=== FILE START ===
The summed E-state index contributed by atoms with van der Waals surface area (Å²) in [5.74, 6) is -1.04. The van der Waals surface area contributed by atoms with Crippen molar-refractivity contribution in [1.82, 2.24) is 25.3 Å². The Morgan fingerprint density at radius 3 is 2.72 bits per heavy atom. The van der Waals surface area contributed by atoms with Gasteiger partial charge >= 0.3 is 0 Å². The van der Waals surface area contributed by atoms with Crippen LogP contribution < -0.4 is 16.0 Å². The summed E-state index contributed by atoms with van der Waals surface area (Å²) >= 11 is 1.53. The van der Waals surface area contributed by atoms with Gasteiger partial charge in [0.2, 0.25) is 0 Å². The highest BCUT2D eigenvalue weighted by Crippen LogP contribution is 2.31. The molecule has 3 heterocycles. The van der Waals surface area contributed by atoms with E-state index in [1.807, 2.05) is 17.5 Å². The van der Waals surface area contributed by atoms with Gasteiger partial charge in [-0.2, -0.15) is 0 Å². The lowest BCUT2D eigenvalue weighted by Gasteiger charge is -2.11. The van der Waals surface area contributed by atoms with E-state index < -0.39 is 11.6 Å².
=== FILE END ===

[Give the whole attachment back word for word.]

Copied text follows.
The summed E-state index contributed by atoms with van der Waals surface area (Å²) in [5.74, 6) is -1.04. The van der Waals surface area contributed by atoms with Crippen molar-refractivity contribution in [1.82, 2.24) is 25.3 Å². The Morgan fingerprint density at radius 3 is 2.72 bits per heavy atom. The van der Waals surface area contributed by atoms with Gasteiger partial charge >= 0.3 is 0 Å². The van der Waals surface area contributed by atoms with Crippen LogP contribution < -0.4 is 16.0 Å². The summed E-state index contributed by atoms with van der Waals surface area (Å²) >= 11 is 1.53. The van der Waals surface area contributed by atoms with Gasteiger partial charge in [0.2, 0.25) is 0 Å². The highest BCUT2D eigenvalue weighted by Crippen LogP contribution is 2.31. The molecule has 3 heterocycles. The van der Waals surface area contributed by atoms with E-state index in [1.807, 2.05) is 17.5 Å². The van der Waals surface area contributed by atoms with Gasteiger partial charge in [-0.2, -0.15) is 0 Å². The lowest BCUT2D eigenvalue weighted by Gasteiger charge is -2.11. The van der Waals surface area contributed by atoms with E-state index < -0.39 is 11.6 Å².